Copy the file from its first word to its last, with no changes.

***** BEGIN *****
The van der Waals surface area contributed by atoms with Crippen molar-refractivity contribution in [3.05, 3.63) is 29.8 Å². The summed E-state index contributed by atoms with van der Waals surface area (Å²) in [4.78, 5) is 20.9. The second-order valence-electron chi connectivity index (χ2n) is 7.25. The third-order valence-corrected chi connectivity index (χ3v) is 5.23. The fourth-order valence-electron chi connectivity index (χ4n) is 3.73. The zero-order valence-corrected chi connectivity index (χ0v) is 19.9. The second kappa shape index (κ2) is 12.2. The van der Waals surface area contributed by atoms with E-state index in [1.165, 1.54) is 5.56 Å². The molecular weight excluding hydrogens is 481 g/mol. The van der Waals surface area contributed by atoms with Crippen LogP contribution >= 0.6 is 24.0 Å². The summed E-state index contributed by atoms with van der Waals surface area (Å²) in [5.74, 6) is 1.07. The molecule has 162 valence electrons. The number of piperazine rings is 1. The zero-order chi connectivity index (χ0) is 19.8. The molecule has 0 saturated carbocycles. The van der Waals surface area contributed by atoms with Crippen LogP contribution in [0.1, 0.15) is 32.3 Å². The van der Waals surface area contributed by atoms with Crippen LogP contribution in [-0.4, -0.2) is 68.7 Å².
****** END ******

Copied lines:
The van der Waals surface area contributed by atoms with Crippen molar-refractivity contribution in [3.05, 3.63) is 29.8 Å². The summed E-state index contributed by atoms with van der Waals surface area (Å²) in [4.78, 5) is 20.9. The second-order valence-electron chi connectivity index (χ2n) is 7.25. The third-order valence-corrected chi connectivity index (χ3v) is 5.23. The fourth-order valence-electron chi connectivity index (χ4n) is 3.73. The zero-order valence-corrected chi connectivity index (χ0v) is 19.9. The second kappa shape index (κ2) is 12.2. The van der Waals surface area contributed by atoms with E-state index in [1.165, 1.54) is 5.56 Å². The molecular weight excluding hydrogens is 481 g/mol. The van der Waals surface area contributed by atoms with Crippen LogP contribution >= 0.6 is 24.0 Å². The summed E-state index contributed by atoms with van der Waals surface area (Å²) in [5.74, 6) is 1.07. The molecule has 162 valence electrons. The number of piperazine rings is 1. The zero-order chi connectivity index (χ0) is 19.8. The molecule has 0 saturated carbocycles. The van der Waals surface area contributed by atoms with Crippen LogP contribution in [0.1, 0.15) is 32.3 Å². The van der Waals surface area contributed by atoms with Crippen LogP contribution in [-0.4, -0.2) is 68.7 Å².